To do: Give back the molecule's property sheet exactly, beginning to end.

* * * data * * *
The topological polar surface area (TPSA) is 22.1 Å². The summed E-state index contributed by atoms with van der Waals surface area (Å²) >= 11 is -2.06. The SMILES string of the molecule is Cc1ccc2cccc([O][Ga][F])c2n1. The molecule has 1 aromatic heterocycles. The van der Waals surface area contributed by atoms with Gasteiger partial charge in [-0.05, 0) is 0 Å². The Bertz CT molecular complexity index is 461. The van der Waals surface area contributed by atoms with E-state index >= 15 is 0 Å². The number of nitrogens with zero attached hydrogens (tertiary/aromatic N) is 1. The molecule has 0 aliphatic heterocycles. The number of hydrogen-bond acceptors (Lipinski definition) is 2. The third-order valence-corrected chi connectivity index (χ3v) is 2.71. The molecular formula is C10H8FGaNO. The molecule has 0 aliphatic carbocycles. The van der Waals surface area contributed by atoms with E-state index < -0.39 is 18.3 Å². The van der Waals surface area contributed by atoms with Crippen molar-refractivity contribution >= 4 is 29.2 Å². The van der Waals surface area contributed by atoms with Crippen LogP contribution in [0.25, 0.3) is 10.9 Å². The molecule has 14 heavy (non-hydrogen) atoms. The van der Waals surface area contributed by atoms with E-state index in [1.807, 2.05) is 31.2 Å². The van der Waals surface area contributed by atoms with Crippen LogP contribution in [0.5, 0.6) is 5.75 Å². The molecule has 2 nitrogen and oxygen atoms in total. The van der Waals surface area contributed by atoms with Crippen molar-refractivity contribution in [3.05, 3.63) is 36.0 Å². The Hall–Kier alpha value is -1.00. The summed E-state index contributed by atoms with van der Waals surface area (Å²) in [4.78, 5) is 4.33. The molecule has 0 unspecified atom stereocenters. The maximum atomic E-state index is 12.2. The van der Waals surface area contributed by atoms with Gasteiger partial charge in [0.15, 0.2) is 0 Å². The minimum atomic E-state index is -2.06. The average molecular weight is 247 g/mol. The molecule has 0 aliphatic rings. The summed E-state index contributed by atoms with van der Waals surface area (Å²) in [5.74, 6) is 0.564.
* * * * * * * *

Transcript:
The topological polar surface area (TPSA) is 22.1 Å². The summed E-state index contributed by atoms with van der Waals surface area (Å²) >= 11 is -2.06. The SMILES string of the molecule is Cc1ccc2cccc([O][Ga][F])c2n1. The molecule has 1 aromatic heterocycles. The van der Waals surface area contributed by atoms with Gasteiger partial charge in [-0.05, 0) is 0 Å². The Bertz CT molecular complexity index is 461. The van der Waals surface area contributed by atoms with E-state index >= 15 is 0 Å². The number of nitrogens with zero attached hydrogens (tertiary/aromatic N) is 1. The molecule has 0 aliphatic heterocycles. The number of hydrogen-bond acceptors (Lipinski definition) is 2. The third-order valence-corrected chi connectivity index (χ3v) is 2.71. The molecular formula is C10H8FGaNO. The molecule has 0 aliphatic carbocycles. The van der Waals surface area contributed by atoms with E-state index < -0.39 is 18.3 Å². The van der Waals surface area contributed by atoms with Crippen molar-refractivity contribution >= 4 is 29.2 Å². The van der Waals surface area contributed by atoms with Crippen LogP contribution in [0.25, 0.3) is 10.9 Å². The molecule has 14 heavy (non-hydrogen) atoms. The van der Waals surface area contributed by atoms with E-state index in [1.807, 2.05) is 31.2 Å². The van der Waals surface area contributed by atoms with Crippen LogP contribution in [0.5, 0.6) is 5.75 Å². The molecule has 2 nitrogen and oxygen atoms in total. The van der Waals surface area contributed by atoms with Crippen molar-refractivity contribution in [3.05, 3.63) is 36.0 Å². The Hall–Kier alpha value is -1.00. The summed E-state index contributed by atoms with van der Waals surface area (Å²) in [4.78, 5) is 4.33. The molecule has 0 unspecified atom stereocenters. The maximum atomic E-state index is 12.2. The van der Waals surface area contributed by atoms with Gasteiger partial charge in [0.15, 0.2) is 0 Å². The minimum atomic E-state index is -2.06. The average molecular weight is 247 g/mol. The molecule has 0 aliphatic rings. The summed E-state index contributed by atoms with van der Waals surface area (Å²) in [5.74, 6) is 0.564.